Other collegiate women’s swimmers may be keeping quiet, but behind the scenes, Gaines said many have reached out to cheer her on.
They include “a ton” from the University of Pennsylvania, she said, where Thomas swam for three years on the men’s team before transitioning to female.
Thomas was ruled eligible to compete by taking testosterone suppressants for a year, as required at the time under the NCAA rules. The Ivy League swimmer went on to smash records during the 2021-22 season before winning the 500-yard freestyle at the NCAA Division I women’s championships in Atlanta.
Gaines said the mood at the finals was not angry but “somber.” During the preliminary rounds, she saw swimmers with tears in their eyes as Thomas swam.
Several UPenn swimmers raised alarm during the season about allowing Thomas to swim on the women’s team in anonymous comments to news outlets, saying they feared being labeled transphobic and were told by their coaches not to speak to the media.
Gaines credited the University of Kentucky for its approach, saying, “I have an amazingly supportive athletic department that supports me whether they agree with me or not.”
“There’s a fear of risking your athletic career or your work career if you say something,” Gaines said. “People are definitely scared. But I’m like, well, I’m not scared. I’m a senior. I can do this.”
The only other NCAA Division I women’s swimmer to speak out by name is Virginia Tech’s Reka Gyorgy, a fifth-year senior who posted a letter on Instagram immediately after the championships accusing the NCAA of failing to protect female athletes.
Gyorgy said she placed 17th in the 500 freestyle, just missing the consolation final, which felt like “the final spot was taken from me because of the NCAA’s decision to let someone who is not a biological female compete.”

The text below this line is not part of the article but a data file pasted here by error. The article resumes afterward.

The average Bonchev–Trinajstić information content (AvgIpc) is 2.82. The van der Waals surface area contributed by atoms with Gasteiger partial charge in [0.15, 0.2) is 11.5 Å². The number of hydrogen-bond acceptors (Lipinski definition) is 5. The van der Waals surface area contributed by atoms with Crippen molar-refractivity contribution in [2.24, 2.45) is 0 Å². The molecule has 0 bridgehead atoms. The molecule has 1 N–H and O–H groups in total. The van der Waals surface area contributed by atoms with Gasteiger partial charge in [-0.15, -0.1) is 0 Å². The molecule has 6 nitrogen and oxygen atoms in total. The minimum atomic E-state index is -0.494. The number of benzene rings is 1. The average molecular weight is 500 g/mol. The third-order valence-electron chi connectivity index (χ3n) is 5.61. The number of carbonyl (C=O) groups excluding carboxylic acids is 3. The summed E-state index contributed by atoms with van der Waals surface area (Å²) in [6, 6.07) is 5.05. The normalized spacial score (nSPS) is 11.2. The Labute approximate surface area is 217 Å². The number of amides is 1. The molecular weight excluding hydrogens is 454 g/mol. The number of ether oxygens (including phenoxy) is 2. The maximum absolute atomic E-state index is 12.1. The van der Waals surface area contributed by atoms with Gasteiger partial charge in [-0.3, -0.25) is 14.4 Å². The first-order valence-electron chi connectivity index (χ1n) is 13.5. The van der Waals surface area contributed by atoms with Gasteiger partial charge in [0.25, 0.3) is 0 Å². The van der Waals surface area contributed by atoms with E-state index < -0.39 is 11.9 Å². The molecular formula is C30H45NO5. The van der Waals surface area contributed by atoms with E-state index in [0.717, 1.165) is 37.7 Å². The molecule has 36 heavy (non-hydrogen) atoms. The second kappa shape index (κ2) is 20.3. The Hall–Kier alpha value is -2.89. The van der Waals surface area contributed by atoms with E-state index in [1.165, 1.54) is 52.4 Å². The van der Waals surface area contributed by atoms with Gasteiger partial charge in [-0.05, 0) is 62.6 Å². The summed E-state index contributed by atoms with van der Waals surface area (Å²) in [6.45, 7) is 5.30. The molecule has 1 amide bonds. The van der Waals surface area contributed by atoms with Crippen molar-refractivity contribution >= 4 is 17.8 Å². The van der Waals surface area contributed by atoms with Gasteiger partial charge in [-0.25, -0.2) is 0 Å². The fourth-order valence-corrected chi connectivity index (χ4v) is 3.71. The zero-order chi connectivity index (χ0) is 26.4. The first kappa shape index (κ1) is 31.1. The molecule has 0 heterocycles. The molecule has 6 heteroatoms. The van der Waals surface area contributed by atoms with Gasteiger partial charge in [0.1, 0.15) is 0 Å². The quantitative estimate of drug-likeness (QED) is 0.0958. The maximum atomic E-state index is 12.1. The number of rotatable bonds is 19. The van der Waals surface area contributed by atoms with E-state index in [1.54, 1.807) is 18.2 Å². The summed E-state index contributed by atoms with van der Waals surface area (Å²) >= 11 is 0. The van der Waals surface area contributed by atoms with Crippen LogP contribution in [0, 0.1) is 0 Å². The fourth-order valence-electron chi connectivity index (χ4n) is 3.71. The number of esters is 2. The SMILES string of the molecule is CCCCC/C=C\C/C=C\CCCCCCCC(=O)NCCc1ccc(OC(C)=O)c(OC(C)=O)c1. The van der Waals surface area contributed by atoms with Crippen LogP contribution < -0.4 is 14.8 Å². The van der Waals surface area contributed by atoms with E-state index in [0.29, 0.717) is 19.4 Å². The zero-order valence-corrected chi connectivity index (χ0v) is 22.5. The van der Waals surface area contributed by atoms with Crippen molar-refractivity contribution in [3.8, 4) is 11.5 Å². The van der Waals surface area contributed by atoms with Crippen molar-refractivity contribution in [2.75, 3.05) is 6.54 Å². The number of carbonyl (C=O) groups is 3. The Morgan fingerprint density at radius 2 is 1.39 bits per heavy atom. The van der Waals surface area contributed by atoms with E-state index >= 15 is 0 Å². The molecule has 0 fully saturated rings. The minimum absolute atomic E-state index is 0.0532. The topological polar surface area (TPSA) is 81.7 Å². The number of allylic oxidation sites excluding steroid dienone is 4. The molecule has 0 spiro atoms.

Those taking public stands in support of Thomas include Stanford’s Brooke Forde and Erica Sullivan of Texas, both of whom competed against Thomas at the championships.
“Like anyone else in this sport, Lia doesn’t win every time,” Sullivan said in a March 18 op-ed in Newsweek. “And when she does, she deserves, like anyone else in this sport, to be celebrated for her hard-won success, not labeled a cheater simply because of her identity.”
The NCAA has not commented publicly since Thomas’s win, but in a letter shared March 28 with Swimming World, NCAA President Mark Emmert defended the organization’s policies on transgender participation, which were updated in January.
“As the top governing board of the NCAA, the Board of Governors firmly and unequivocally supports the opportunity for transgender student-athletes to compete in college sports,” Mr. Emmert said.
As a senior, Gaines will soon graduate, bringing her collegiate swimming career to a close. Her post-graduate plans include attending dental school and getting married. She’s engaged to former Kentucky swimmer Louis Barker.
Even though her stance on male-born athletes in women’s sports runs counter to the progressive zeitgeist, she says she has received far more positive comments than negative.
“What I’ve realized is if we want a change, you have to use your voice,” she told Ms. Blackburn. “We have to let people know as a group that the majority of us female athletes, or females in general, really are not OK with this, and are not OK with the trajectory of this, and how this is going and how this could end up in a couple of years.”